The new Kalahari Game Lodge shows that you do not need climatically inappropriate thatch and loads of mosquito gauze to have a luxurious wildlife experience.

The existing buildings did not perform during the hot summers and freezing winters in Koës, neither did the appearance of a 1970s Parks Board facility and dark and claustrophobic spaces appeal and had to give way to something new. Rather than demolish the buildings, the architect advised to reuse existing structures as this was both financially and ecologically more sustainable.
Deteriorated thatch roofs were removed and replaced by corrugated iron sheeting with iso-pine insulation, with a design that allowed for a clerestory windows at the ridge of the roof. The “before” and “after” differ so much that one could view the Main Lodge as completely new.

The interiors needed a complete refurbishment. Existing floor tiles were removed and replaced with white cement screed, and gum poles were whitewashed to create a lighter interior.
The existing rooms were quite low and an incision into the low side of the pitched roof enables guests to sit in bed and provides a unifying shelf element in the space. New side dormer windows lend a sense of spaciousness to the bedrooms.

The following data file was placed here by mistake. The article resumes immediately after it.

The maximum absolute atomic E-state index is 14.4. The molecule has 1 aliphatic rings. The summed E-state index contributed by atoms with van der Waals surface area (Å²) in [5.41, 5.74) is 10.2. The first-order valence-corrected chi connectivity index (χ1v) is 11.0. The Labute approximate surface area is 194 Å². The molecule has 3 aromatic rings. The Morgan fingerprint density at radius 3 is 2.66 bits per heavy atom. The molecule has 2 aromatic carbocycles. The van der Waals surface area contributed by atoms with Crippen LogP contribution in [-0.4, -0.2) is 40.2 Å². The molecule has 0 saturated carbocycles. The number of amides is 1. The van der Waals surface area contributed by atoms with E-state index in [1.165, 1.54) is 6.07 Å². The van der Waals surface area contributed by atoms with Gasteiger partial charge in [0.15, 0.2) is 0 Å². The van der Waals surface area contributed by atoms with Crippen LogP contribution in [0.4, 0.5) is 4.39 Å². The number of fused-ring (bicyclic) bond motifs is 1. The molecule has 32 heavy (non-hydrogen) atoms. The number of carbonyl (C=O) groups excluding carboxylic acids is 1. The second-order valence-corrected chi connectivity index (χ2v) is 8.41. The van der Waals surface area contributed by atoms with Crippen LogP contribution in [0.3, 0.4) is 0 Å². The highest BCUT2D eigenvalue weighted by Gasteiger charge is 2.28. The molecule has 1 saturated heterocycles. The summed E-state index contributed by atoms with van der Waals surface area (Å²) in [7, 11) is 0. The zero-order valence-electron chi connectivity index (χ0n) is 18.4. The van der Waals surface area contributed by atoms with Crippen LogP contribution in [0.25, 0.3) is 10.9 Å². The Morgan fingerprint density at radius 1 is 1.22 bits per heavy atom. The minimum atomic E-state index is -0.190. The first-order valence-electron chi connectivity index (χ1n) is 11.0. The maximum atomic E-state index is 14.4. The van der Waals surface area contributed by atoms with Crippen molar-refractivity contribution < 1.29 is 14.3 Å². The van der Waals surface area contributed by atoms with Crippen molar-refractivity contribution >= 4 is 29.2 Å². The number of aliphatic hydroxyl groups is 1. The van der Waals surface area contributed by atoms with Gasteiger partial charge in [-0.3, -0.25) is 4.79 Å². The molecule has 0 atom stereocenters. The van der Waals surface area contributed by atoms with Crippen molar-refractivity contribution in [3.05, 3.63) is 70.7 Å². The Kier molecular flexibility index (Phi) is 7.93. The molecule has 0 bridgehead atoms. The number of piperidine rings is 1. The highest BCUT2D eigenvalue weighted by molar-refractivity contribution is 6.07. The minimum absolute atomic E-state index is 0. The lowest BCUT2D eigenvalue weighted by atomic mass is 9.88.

Half of the bedroom units did not have bathrooms whilst the other half opened directly onto kitchenettes. It was important to remedy this and to include showers in the new layout.

The dining and kitchen building was reconfigured in a similar way as the bedroom units, whereas the bar and lounge space was completely guttered and extended. It is now a spacious open plan room with a circular bar at the rear and comfortable lounge with fireplace at the front. Insertion of large side windows and doors into these spaces increased the seamless integration of inside space to the landscaped outside space. Outside additions include new seating, fireplace areas, a swimming pool and extended viewing platforms. Matching built-in interior furniture was designed for the bar, dining buffet and reception and craft display. Loose furniture, fabrics, light fittings and deco were chosen in a close cooperation between architect and interior designer.